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April 25, 2013 Volume 34, No. 28

Mizzou Advantage’s first faculty hire is a genome analyst

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NEW FACES Christine Elsik, an associate professor in CAFNR, specializes in analyzing genomes that have been sequenced. She has performed research on gene sequencing in beef cattle. Photo by Rachel Coward.


The researcher says her work can help breed cattle

Christine Elsik is the first new hire for Mizzou Advantage. She has a joint appointment as an associate professor in the animal and plant sciences divisions of the College of Agriculture, Food and Natural Resources (CAFNR). Elsik, who comes to MU from Georgetown University, specializes in analyzing genomes that have been sequenced.

“Genomes consist of billions of nucleotides, but only a small fraction of those code for the genes that actually do the functions that many biologists want to learn about,” Elsik said. “Basically, I’m the bridge between the sequencing output and the researchers who use the sequence.”

Mizzou Advantage’s objective is to foster interdisciplinary campus research. Ellis’s hire last summer is part of its plan to hire 20 faculty over the next five years.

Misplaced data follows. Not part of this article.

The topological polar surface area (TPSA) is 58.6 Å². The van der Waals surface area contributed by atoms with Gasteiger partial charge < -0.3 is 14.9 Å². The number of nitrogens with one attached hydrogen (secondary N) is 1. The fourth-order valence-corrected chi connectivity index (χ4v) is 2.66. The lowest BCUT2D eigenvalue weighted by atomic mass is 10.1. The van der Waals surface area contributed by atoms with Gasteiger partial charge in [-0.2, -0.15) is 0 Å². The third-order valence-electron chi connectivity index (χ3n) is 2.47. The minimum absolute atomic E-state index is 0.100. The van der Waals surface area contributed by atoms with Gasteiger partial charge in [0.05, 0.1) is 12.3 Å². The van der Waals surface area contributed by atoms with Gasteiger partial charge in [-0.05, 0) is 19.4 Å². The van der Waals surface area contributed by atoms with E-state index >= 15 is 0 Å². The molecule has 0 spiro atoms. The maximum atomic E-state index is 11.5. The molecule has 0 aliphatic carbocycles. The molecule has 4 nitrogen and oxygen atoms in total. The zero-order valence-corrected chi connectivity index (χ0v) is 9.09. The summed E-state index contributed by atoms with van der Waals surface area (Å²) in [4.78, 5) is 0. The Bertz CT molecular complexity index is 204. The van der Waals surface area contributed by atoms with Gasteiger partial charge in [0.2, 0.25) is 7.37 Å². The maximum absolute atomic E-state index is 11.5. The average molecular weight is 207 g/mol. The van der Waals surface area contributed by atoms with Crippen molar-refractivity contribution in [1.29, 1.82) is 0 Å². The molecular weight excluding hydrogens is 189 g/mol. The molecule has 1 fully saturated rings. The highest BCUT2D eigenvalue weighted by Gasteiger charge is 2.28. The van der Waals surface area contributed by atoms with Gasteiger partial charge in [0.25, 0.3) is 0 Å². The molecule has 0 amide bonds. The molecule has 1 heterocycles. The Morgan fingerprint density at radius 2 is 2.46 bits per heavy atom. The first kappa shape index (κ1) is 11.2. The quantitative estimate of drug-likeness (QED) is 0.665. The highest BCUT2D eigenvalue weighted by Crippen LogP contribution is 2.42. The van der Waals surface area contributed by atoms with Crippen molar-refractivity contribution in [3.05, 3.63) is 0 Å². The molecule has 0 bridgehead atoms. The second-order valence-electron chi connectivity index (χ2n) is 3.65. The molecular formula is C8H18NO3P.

“A big focus of Mizzou Advantage is networks, so we put together people from different disciplines who are working on particular projects in their areas of expertise,” said Meg Phillips, Mizzou Advantage program director. “All of these hires are intended to bridge those networks to make them larger and stronger. We provide a lot of support to put people together from different disciplines to solve real-world problems,” Phillips said.” 

Elsik joined MU because she wanted to get back to an agriculture college, she said. She has worked in the past on the sequences of beef cattle, and she has continued that research at MU. 

Elsik said that her work could provide information that can lead to gene markers that help select animals for reproduction traits.

“They may also identify genes that are related to disease and stress resistance and be able to develop better ways to manage animal health by knowing what those genes do,” Elsik said. “There are a lot of different applications that can be used for animal management.”

Another area that Elsik has worked on is the sequences of the honeybee. In agriculture, honeybees are important pollinators, so there is a lot of concern about honeybee health. Learning more about honeybee genes could help with the management of problems such as colony collapse disorder.

Rolled out in January 2010, Mizzou Advantage is seeing outcomes in research collaboration and monetary outcomes through grants due to those projects. The program also has outside partners, including government agencies, businesses and international partners.

“The ultimate goal is to raise the stature and the impact of the university,” Phillips said. “There are solutions to real-world problems that we can find just by having all these resources and people with expertise in place on one campus.”

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— Jason Vance